Now the way the game works is like this. If Team 1 votes black and Team 2 votes black both teams get plus 3 points. If Team 1 votes black and Team 2 votes red, Team 1 gets minus 5 and Team 2 gets plus 5. If Team 1 votes red and Team 2 votes black, Team 1 gets plus 5 and Team 2 gets minus 5. If Team 1 votes red and Team 2 votes red, Team 1 gets minus 3 points and Team 2 gets minus 3 points. Now the object of the game as I have said is to get the most plus points possible. In the third frame each team gets double points. And in the sixth frame each team gets triple points for whatever they score.

Now when we break up into the two teams and Team 2 goes out into the hall you will have three minutes in which to vote for each frame. Everyone must vote in each frame and the majority vote wins. There is no passing on voting. Everyone must vote in each frame. Each team must elect a leader. The leader will count the votes, mark down what the vote is and tally the score. Both teams must vote in one frame at a time. You can not move on to the next frame until each team has voted and the vote has been communicated back and forth between the two teams. We will have a runner going back and forth communicating the vote. But when the runner comes into the room they must make sure that the team has voted before he gives them the other team's vote. Are there any questions?


After the game has been played, Team 2 returns to the main room. The facilitator takes a very long hard look at each and every participant and replies, "THIS IS ONE OF THE SICKEST RED BLACK GAMES I HAVE EVER SEEN!"

Anyone who voted red five or more times please stand up. Anyone who voted red four or more times please stand up. Anyone who voted red three times please stand up. Anyone who voted red twice please stand up. Anybody who voted red once please stand up.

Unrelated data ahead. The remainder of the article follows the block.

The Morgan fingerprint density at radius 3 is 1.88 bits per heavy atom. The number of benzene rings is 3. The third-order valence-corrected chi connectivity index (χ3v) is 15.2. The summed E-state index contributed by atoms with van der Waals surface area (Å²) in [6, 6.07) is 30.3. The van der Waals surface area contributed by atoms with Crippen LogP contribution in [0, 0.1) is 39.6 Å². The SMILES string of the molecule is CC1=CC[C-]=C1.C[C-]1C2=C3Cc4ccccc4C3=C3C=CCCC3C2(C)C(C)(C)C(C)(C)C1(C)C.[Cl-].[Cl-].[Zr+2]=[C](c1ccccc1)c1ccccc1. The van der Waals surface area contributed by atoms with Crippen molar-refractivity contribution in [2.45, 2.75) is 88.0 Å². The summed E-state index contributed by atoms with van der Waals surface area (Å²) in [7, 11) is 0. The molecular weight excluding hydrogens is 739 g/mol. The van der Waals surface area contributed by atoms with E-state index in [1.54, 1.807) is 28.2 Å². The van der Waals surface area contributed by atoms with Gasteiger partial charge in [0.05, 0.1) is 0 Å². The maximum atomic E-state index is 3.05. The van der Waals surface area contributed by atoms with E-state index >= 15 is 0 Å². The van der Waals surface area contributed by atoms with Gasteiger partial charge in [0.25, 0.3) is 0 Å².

The leadership In this game was abominable. The only object in this game was to get the most plus points possible. And what did we get? The only vote acceptable is a black vote. Voting black is the only win/win solution. You vote black. You vote black. You vote black...6 times. Even if you voted black in every frame you stand up as well. You either knew the solution or you figured out the right thing to do. How many times in your life have you known the right thing to do and not stood up for it? How often have you held back and let others lead you down the path? How many people here had somebody in the other room that they cared about or even got to love in the last couple of days. And what did you do? You went right back to your old way of thinking , your winlose solutions, your winlose way of doing things and all you could think of doing was "Let's get 'em. Lets nuke 'em. How do we beat shit on them."

Your assignment tonight is to write a paper on how you played the red black game and how this reflects your life. I don't care if you have to stay up all night writing this paper. You will come in tomorrow morning fighting to be heard. To tell the class how you played the game, how it relates to how you have been living your life and what changes you are going to make to do things differently. There is to be no talking for one hour after leaving this room. It is imperative that you allow this experience to incubate for a minimum of one hour.

(Comment: The recrimination is very strong, and very effective. All participants, including staff reported being affected by it and remembering it. The pattern was the same for most classes where participants felt distraught because they tried to win by making the other side lose, or they figured out the key to winning, but they were too frightened to speak up or too self-critical to believe they knew the answer. Either way, one participant noted, everyone seemed to feel embarrassed and crushed. Another participant noted, it was, paradoxically, a no-win situation.

Article: Day 4 of the Lifestream Basic - Review and What's going to be different about my life?